After studying the tides near Nikiski this summer, researchers said they’ve confirmed it would be a world-class place to put a tidal power generator.

And they said the measurements they took will help them develop technology that can withstand the harsh conditions of Cook Inlet’s tides — some of the largest in the world. 

Sabine Poux/KDLL

When warm and wet, birch bark can be folded into baskets — a container for berries or a cradle for babies. 

But when it’s not fresh off the birch tree, bark can be unyielding. And folding can be the hardest part, according to the dozen women making baskets Monday at the Dena’ina Wellness Center in Kenai.

Courtesy of Dan Bigley

An Anchorage man who was blinded by a bear at the Russian River nearly two decades ago is bringing his story to the silver screen.

Dan Bigley, author of “Beyond the Bear,” said he’s talking to producers and a screenwriter about turning the book he wrote about his experience into a movie.

Kenai Peninsula Homelessness Coalition

A team of advocates has drafted a list of priorities and strategies for addressing homelessness on the Kenai Peninsula. Now, it’s looking for community feedback.

The nonprofit leaders and volunteers that make up the Kenai Peninsula Homelessness Coalition have been working on the plan since June, with the help of an Anchorage consulting firm.

Shaylon Cochran/KDLL

Federal officials warn U.S. households will pay more to heat their homes this year.

But Alaska is insulated from those changes. ENSTAR spokesperson Lindsay Hobson said that’s because the company has pre-existing long-term gas contracts.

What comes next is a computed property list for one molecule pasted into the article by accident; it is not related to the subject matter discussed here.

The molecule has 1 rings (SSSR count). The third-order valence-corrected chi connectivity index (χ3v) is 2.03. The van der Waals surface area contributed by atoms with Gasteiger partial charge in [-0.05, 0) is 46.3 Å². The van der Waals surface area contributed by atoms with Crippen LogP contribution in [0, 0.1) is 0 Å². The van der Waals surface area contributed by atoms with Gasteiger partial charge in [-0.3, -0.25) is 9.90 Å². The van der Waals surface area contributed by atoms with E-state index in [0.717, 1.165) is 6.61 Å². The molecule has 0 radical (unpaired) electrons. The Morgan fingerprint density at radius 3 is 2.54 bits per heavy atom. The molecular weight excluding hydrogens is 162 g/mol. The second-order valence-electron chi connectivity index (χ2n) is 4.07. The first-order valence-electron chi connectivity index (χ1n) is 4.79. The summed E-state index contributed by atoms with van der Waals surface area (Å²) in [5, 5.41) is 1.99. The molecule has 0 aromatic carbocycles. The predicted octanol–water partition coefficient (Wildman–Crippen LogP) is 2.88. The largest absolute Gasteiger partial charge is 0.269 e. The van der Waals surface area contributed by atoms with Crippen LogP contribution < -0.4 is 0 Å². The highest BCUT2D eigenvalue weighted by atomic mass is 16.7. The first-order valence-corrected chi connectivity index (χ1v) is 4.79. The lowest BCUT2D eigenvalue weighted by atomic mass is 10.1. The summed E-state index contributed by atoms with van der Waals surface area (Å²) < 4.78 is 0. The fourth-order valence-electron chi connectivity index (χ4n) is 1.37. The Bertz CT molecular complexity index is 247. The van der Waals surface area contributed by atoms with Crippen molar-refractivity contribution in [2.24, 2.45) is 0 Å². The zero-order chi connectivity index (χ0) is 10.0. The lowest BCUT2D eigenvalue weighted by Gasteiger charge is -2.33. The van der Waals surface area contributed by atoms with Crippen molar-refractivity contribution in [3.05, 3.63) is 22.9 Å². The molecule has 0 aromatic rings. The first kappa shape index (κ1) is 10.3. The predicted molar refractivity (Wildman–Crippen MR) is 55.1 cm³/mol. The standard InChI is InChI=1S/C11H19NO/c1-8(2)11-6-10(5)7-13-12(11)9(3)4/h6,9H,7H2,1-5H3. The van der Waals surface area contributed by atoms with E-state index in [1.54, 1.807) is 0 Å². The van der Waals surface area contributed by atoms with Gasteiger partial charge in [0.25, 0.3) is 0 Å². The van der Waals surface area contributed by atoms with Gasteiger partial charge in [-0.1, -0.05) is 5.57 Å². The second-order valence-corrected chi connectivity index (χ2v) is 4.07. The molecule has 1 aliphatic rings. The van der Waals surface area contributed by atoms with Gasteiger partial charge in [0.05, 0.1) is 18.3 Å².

Sabine Poux/KDLL

COVID-19 hospitalizations are down and the number of reported new cases has dropped, both in the school district and general population.

Central Peninsula Hospital Spokesperson Bruce Richards said Friday the hospital has fewer than 11 COVID-19 patients. He says the hospital doesn’t release more specific information on those hospitalizations, in accordance with federal recommendations about data privacy in small community hospitals.

Photo: Sabine Poux/KDLL

The pantry and freezer at the Kenai Peninsula Food Bank are filled with granola bars and apple sauce and ground meat.

But there isn't as much Thanksgiving food as you’d expect just two weeks ahead of the holiday.

Sabine Poux/KDLL

Ten years ago, you’d be hard pressed to think up more than a handful of career paths involving drones.

But now, the unmanned, remote-controlled aircrafts are near ubiquitous across industries. The Challenger Learning Center of Alaska is partnering with a local high school and Kenai Peninsula College to train students so they can operate drones recreationally and commercially.